Using hand signals can make training your dog a lot easier.
Many times, teach our dog a command and get frustrated when they don’t learn quickly enough.
But by using a few hand gestures, we can help them understand the trick easier.
Even research agrees that dogs perform better when they need to use visual-only versus audio-only cues.
To learn how to pair hand signals to tricks, read on.
Why Use Hand Signals for Dogs?
When you’re training your dog to do something, it’s best to pair the action with a hand gesture. That way, you can perform the hand gesture and your dog will know what you what her to do. Although many people use words at first, it’s usually better to add them in later.
Dogs typically respond best to physical signals. Since body language is the main way you communicate and understand your pup, it makes sense that she’d respond better to hang signals when learning something new.
For example, if you’re teaching your dog to lie down, you can make a hand signal—such as pointing down—when she does the action. Keep doing this multiple times during the session to reinforce what the hand signal means. Then use the hand signal with the trick again in future sessions to keep reinforcing it. After she learns this, you can start using the word “lay down.”
Many experts and dog trainers will say that gestures are more important than words. But data backs it up too. One study tested 11 dogs and compared 3 senses: sight, sound and smell. Of course, the dogs who could use all 3 performed the best. But when singled out, sight was 3 times more effective than just sound. So when we take that logic into dog training and communication, our dogs are more likely to respond to hand signals or some sort of visual cue rather than an audio command, like a word.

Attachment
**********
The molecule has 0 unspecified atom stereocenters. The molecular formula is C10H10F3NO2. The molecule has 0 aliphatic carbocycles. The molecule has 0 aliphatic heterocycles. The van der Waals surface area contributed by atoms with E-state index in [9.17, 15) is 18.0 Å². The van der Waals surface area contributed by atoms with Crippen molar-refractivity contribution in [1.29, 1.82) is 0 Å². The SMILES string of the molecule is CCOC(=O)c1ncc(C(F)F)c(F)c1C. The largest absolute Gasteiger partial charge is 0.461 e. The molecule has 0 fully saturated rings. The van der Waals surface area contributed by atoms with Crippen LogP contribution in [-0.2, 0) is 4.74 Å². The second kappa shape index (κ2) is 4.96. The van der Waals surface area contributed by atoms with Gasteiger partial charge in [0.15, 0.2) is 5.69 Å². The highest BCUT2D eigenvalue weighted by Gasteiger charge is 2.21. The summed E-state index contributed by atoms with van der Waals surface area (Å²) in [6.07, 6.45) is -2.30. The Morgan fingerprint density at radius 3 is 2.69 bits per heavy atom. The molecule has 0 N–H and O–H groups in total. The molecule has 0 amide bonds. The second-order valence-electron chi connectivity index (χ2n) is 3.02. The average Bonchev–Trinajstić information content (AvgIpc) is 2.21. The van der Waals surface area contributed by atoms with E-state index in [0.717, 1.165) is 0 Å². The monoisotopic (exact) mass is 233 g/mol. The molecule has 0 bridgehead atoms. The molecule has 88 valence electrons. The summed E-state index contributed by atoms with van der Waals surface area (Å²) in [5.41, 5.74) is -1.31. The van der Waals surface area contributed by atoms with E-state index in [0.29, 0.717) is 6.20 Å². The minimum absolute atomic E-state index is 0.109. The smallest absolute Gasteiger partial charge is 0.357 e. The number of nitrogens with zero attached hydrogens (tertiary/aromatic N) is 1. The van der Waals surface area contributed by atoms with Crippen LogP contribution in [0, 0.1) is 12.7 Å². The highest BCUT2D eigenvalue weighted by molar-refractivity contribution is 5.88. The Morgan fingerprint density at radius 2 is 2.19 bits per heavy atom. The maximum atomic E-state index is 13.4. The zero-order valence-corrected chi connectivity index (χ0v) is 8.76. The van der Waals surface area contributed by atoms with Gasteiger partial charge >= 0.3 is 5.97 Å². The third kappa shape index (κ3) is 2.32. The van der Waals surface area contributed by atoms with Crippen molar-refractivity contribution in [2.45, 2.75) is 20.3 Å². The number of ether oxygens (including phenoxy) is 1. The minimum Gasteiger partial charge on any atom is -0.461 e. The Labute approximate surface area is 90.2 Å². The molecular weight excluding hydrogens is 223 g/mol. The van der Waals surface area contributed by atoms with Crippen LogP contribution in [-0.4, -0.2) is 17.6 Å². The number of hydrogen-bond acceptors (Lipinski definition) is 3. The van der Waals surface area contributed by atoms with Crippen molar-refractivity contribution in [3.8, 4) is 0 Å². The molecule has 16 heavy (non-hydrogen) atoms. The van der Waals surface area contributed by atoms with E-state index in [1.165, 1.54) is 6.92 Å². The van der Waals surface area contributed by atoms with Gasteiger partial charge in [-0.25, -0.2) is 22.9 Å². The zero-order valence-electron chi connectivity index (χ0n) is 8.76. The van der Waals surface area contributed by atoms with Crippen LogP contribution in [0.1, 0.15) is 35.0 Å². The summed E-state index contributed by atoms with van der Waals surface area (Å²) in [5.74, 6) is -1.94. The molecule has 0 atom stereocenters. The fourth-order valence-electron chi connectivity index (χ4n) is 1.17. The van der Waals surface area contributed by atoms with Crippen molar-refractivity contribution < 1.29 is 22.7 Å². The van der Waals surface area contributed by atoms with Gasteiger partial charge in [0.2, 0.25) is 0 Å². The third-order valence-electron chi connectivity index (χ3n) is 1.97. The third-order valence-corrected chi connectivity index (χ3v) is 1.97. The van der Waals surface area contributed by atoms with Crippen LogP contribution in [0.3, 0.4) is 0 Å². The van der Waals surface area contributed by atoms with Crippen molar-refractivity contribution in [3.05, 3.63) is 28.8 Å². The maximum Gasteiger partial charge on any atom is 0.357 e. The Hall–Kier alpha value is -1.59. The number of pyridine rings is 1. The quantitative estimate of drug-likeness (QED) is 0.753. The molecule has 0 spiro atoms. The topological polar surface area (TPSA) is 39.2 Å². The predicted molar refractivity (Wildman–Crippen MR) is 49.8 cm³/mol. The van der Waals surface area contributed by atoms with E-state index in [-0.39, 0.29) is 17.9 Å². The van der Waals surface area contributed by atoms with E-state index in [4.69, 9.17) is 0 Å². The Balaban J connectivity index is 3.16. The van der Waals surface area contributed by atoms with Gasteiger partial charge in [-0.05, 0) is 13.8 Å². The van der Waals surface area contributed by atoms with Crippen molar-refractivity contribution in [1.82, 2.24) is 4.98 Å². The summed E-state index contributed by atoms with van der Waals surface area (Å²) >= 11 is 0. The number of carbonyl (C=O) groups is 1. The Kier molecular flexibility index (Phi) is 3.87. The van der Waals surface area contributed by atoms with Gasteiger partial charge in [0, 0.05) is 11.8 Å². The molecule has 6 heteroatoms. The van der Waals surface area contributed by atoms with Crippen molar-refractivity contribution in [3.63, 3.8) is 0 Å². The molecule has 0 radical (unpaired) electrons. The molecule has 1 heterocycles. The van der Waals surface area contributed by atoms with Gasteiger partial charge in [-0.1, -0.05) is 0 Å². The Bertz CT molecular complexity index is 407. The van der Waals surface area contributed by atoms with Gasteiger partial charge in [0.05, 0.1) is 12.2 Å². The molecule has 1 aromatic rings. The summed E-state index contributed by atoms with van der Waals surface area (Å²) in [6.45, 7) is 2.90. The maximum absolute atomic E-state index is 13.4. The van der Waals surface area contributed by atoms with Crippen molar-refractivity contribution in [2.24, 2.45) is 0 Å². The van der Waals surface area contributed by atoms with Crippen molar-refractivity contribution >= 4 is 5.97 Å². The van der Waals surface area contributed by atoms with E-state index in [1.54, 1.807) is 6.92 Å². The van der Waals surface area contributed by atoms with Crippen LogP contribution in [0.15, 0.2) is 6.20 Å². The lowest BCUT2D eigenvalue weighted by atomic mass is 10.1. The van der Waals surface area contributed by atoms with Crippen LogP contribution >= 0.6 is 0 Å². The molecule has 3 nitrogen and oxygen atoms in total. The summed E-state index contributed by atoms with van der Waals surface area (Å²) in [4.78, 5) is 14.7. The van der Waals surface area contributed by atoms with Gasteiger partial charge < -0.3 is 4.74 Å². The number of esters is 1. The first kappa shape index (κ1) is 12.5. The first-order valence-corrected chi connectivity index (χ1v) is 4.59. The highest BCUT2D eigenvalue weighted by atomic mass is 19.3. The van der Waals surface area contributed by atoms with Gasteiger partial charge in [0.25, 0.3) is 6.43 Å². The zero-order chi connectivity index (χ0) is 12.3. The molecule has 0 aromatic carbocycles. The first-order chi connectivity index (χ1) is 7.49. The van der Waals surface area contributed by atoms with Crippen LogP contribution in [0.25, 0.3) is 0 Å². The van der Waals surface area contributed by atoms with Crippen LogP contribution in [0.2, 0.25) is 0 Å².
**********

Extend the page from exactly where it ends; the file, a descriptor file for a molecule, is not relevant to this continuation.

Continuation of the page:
That’s not to say words don’t matter—they definitely do. Our dog can learn many words. But that teaching is typically sped up by using a hand gesture in replacement of a word at first.
8 Hand Signals for Dogs
If you’re training your dog, it’s a good idea to pair their action with a visual cue before a word. Dogs typically learn fastest this way. Here’s some common hand signals for dogs.
#1 Open Hand Up for “Sit”
Probably the most basic trick you’ll teach your dog is “sit.” It’s useful whether you want your dog to listen, stay in place or stop doing something.
To do this, you can stand with your hand up and your palm open, as if you have something in your hands. When you first start training her, remember to have her do the action so she understands what she’s pairing the hand signal to.
#2 Point Down for “Lie Down”
“Lie down” is another basic hand gesture that should be among the first you teach your dog. That’s because, like “sit down,” it helps divert your dog’s attention when they’re doing a bad behavior.
For example, if your dog is jumping up, saying “no” might not work but saying “lay down” is a command that will stop her behavior.
Once your dog is laying down and does the trick, pair it with a simple hand gesture of pointing downwards.
#3 Point to Eyes for “Look here”
This is a helpful hand signal for dogs because it allows you to capture their attention without any voice or noise. With a simple hand gesture, you can get her to pay attention to the next thing you have to say or any additional commands. You can teach your dog this by giving her a treat when she looks at you and pairing it with the gesture
#4 Stop Hand for “Stay”